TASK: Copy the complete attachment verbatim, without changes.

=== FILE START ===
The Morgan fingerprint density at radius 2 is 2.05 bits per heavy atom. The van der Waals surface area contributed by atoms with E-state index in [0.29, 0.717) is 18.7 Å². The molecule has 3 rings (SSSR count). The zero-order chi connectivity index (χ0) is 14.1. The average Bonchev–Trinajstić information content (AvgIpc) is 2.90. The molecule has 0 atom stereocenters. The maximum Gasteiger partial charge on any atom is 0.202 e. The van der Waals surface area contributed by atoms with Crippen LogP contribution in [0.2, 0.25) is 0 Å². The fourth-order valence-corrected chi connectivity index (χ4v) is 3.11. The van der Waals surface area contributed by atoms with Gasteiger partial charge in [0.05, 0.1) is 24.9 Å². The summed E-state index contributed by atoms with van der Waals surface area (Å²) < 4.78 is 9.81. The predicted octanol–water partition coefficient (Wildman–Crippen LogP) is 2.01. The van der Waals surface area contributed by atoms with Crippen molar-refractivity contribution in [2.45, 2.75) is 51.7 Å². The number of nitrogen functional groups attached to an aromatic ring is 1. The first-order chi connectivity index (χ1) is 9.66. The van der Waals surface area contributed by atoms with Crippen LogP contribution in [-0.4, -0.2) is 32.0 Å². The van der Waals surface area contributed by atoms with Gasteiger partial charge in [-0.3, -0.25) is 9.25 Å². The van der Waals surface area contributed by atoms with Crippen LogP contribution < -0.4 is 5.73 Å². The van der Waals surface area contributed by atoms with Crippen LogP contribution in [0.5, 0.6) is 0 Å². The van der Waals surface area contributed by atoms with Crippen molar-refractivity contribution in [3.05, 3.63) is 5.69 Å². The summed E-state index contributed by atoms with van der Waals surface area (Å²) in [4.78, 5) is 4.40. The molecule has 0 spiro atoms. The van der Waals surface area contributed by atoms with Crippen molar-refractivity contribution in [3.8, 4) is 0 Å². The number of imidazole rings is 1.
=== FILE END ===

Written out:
The Morgan fingerprint density at radius 2 is 2.05 bits per heavy atom. The van der Waals surface area contributed by atoms with E-state index in [0.29, 0.717) is 18.7 Å². The molecule has 3 rings (SSSR count). The zero-order chi connectivity index (χ0) is 14.1. The average Bonchev–Trinajstić information content (AvgIpc) is 2.90. The molecule has 0 atom stereocenters. The maximum Gasteiger partial charge on any atom is 0.202 e. The van der Waals surface area contributed by atoms with Crippen LogP contribution in [0.2, 0.25) is 0 Å². The fourth-order valence-corrected chi connectivity index (χ4v) is 3.11. The van der Waals surface area contributed by atoms with Gasteiger partial charge in [0.05, 0.1) is 24.9 Å². The summed E-state index contributed by atoms with van der Waals surface area (Å²) < 4.78 is 9.81. The predicted octanol–water partition coefficient (Wildman–Crippen LogP) is 2.01. The van der Waals surface area contributed by atoms with Crippen molar-refractivity contribution in [2.45, 2.75) is 51.7 Å². The number of nitrogen functional groups attached to an aromatic ring is 1. The first-order chi connectivity index (χ1) is 9.66. The van der Waals surface area contributed by atoms with Crippen LogP contribution in [-0.4, -0.2) is 32.0 Å². The van der Waals surface area contributed by atoms with Gasteiger partial charge in [-0.3, -0.25) is 9.25 Å². The van der Waals surface area contributed by atoms with Crippen LogP contribution < -0.4 is 5.73 Å². The van der Waals surface area contributed by atoms with Crippen LogP contribution in [0.5, 0.6) is 0 Å². The van der Waals surface area contributed by atoms with Crippen molar-refractivity contribution in [3.05, 3.63) is 5.69 Å². The summed E-state index contributed by atoms with van der Waals surface area (Å²) in [4.78, 5) is 4.40. The molecule has 0 spiro atoms. The van der Waals surface area contributed by atoms with Crippen molar-refractivity contribution in [3.8, 4) is 0 Å². The number of imidazole rings is 1.